Why secure a loft trapdoor in a storm?

Why secure a loft trapdoor in a storm? And what's the roof pitch to do with anything?
"Close and secure loft trapdoors with bolts, particularly if roof pitch is less than 30°"
https://www.metoffice.gov.uk/weather/warnings-and-advice/seasonal-advice/your-home/stay-safe-in-a-storm
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On 07/01/2020 20:01, Commander Kinsey wrote:

Bernouilli.
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I don't know their reasons, but mine used to come open during high winds dumping tons of old muck and dust onto my landing. Its now held shut with duct tape. No nasty whining noises or rattles either. The roof on this property is open ie it can bee seen there are gaps under the tiles, so one assumes if that hole was through to the house and a really spectacular wind came it could blow many tiles off the roof. Brian
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Ah, you mean one of those strange ones that opens downwards? Mine lifts up, a much more sensible arrangement. It simply cannot open itself, it's too heavy.

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In theory you can get a suction effect similar to what you get with an aircraft aerofoil section.
In practice it isnt seen often enough to matter.

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I wonder what the roof pitch has to do with it.

ch is

ice/your-home/stay-safe-in-a-storm

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That's what determines whether you get the aerofoil effect.
When the pitch is too high, you don't.

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But how can that get to the loft hatch?

itch

dvice/your-home/stay-safe-in-a-storm

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wrote

The suction effect in the roof space sees air moved out of the house into the roof space, lifting the hatch.

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how could that happen? Surely aerofoil works on the roof itself, lifting the tiles off.
And my hatch is made of wood, way too heavy to lift like that. And hardly the end of the world if it opened, it might give me a fright that's all.

-advice/your-home/stay-safe-in-a-storm

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wrote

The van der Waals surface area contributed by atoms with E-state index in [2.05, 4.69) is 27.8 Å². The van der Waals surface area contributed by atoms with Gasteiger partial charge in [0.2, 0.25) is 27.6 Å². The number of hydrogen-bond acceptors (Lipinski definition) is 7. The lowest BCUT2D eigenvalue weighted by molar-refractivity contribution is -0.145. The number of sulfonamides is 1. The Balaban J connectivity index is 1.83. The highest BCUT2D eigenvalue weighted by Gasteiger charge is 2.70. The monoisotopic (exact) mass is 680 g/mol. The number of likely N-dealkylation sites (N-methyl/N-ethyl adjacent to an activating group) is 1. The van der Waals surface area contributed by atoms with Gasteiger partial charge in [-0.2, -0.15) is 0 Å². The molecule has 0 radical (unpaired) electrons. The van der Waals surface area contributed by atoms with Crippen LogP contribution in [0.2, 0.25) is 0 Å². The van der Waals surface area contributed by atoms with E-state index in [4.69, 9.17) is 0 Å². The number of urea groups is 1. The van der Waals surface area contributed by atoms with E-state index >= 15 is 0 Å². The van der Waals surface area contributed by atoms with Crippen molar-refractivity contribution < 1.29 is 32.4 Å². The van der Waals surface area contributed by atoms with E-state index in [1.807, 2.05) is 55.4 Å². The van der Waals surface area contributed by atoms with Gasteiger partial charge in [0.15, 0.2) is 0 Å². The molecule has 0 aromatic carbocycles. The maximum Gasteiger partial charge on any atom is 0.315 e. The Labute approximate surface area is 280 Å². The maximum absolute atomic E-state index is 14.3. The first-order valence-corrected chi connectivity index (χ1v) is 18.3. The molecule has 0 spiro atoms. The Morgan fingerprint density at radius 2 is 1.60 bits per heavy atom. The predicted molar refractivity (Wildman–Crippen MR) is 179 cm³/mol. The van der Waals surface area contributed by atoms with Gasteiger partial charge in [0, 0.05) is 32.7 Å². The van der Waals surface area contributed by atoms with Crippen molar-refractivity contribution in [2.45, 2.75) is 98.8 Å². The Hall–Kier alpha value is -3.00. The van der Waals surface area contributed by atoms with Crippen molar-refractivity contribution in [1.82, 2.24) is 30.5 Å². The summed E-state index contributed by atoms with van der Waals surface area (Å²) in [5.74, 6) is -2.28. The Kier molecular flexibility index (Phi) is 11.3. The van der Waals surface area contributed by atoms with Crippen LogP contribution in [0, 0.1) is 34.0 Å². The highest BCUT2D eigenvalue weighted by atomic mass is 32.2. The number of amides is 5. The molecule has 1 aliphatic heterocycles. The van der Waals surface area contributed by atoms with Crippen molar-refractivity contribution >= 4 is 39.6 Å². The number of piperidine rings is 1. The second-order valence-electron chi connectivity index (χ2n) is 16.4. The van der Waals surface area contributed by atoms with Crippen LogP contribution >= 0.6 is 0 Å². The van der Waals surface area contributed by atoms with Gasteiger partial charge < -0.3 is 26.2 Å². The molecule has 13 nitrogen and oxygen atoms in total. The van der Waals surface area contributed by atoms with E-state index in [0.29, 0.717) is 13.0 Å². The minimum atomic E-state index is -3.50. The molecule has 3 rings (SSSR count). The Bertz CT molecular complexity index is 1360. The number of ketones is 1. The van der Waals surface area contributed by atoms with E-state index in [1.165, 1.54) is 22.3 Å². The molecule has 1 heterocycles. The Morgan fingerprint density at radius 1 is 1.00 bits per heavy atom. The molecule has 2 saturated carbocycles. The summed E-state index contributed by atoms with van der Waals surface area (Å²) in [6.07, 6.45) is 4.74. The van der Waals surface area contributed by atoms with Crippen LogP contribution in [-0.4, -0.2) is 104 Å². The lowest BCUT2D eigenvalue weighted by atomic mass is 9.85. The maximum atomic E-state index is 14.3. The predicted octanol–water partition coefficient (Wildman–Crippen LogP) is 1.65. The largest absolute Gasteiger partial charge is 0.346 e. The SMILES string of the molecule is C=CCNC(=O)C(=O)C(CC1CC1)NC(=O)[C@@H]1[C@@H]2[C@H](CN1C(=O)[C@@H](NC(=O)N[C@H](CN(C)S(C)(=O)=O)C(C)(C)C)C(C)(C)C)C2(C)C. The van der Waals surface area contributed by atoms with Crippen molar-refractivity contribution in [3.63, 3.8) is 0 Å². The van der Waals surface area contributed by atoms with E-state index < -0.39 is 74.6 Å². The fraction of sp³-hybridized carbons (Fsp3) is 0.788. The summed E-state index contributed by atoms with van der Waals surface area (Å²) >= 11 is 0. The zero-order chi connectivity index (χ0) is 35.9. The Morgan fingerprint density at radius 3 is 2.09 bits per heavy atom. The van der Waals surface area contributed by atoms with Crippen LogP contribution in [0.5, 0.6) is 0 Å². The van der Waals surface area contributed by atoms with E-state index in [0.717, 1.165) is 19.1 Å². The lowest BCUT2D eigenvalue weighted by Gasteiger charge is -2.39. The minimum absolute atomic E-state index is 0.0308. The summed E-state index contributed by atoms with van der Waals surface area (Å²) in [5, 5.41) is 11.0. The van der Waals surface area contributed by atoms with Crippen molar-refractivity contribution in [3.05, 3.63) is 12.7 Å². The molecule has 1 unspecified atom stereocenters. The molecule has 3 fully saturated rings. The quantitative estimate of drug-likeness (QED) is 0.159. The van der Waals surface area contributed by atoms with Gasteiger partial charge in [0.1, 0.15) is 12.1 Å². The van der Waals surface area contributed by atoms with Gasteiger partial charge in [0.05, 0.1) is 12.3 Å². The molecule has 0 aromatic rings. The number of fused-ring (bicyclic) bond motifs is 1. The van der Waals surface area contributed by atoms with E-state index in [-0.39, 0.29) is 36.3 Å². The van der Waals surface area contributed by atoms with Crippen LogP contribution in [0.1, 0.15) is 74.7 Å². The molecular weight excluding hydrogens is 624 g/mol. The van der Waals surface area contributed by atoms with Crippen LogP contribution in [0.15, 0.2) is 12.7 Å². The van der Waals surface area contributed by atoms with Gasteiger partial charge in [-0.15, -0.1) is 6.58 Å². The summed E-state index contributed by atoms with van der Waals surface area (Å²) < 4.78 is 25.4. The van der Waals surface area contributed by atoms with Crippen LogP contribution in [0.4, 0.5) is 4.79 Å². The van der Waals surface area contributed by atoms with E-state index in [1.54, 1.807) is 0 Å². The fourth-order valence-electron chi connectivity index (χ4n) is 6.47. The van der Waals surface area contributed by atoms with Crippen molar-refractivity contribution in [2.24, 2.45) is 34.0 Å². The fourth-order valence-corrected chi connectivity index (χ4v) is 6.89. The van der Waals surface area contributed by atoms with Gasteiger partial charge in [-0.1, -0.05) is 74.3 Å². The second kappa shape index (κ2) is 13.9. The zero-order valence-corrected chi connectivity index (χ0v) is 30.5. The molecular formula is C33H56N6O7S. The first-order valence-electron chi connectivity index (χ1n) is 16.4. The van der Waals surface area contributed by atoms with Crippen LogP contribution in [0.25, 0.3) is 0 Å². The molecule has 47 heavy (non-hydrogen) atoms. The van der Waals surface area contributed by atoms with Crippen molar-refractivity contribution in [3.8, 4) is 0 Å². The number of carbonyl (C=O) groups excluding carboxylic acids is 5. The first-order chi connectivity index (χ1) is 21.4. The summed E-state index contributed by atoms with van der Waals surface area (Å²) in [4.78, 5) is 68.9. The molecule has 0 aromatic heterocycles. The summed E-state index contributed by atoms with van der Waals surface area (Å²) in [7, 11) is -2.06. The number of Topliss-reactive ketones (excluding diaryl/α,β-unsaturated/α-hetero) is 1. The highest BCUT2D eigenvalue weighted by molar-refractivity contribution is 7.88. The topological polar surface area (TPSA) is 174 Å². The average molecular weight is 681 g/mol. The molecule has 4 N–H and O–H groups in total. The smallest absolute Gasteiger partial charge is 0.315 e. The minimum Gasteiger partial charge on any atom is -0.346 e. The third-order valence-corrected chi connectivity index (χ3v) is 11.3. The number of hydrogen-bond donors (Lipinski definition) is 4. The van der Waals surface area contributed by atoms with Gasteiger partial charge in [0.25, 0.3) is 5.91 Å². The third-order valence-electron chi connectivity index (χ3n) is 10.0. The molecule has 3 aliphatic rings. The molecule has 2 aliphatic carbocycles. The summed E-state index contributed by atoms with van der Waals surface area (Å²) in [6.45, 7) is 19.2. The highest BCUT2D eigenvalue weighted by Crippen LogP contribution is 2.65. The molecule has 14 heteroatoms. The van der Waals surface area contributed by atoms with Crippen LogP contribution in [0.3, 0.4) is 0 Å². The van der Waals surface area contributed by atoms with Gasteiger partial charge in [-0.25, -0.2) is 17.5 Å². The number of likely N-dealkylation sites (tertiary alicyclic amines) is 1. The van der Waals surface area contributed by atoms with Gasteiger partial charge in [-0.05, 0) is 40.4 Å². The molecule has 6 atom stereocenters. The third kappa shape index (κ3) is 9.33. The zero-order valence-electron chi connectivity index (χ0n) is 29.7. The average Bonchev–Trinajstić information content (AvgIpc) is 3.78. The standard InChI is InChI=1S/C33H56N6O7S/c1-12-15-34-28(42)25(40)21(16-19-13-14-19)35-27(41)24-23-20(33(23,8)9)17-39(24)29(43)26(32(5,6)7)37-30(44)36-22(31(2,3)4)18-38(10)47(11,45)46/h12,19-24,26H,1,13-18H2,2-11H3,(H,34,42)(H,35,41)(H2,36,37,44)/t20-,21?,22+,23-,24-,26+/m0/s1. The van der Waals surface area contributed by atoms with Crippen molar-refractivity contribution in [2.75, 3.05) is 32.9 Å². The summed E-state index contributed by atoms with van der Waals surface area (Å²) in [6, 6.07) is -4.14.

The tiles arent an airtight surface like an aircraft wing so you do get considerable movement of air out of the roofspace before the tiles come off.

You're wrong when the roof is of lower slope.

Sure, but that's just as true of the other stuff like shutters that it suggests should be shut and secured.

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On 08/01/2020 00:53, Rod Speed wrote:

What of the possibility of air being able to rush from the house into the reduced pressure of the loft, so suddenly changing the differential pressure between the inside and outside of the roof and making it more likely that the roof is damaged or ripped off?
SteveW
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wrote

It doesn't work like that, essentially because the hatch lifted by the reduced pressure in the roof space doesn't see enough air moving thru the narrow gap around the edges of the hatch to matter.
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Who has a loft in a roof under 30 degrees? That wouldn't be possible.

itch

dvice/your-home/stay-safe-in-a-storm
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wrote

You do so a few mansard roofs like that.

Corse it is with a mansard roof.

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That doesn't make sense. Look at the picture in https://en.wikipedia.org/wiki/Mansard_roof There are rooms in the roof.

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wrote

Corse it does.

They arent all done like that.

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Your turn to provide a picture.
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wrote

Don't need to. Plenty of places with mansard roofs have storage with access hatches in the roof space even tho that isnt as useful as with a normal pitched roof.
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The conservatory I've half built is staying firmly put. I guess I bolted it together well :-)

ch is

ice/your-home/stay-safe-in-a-storm

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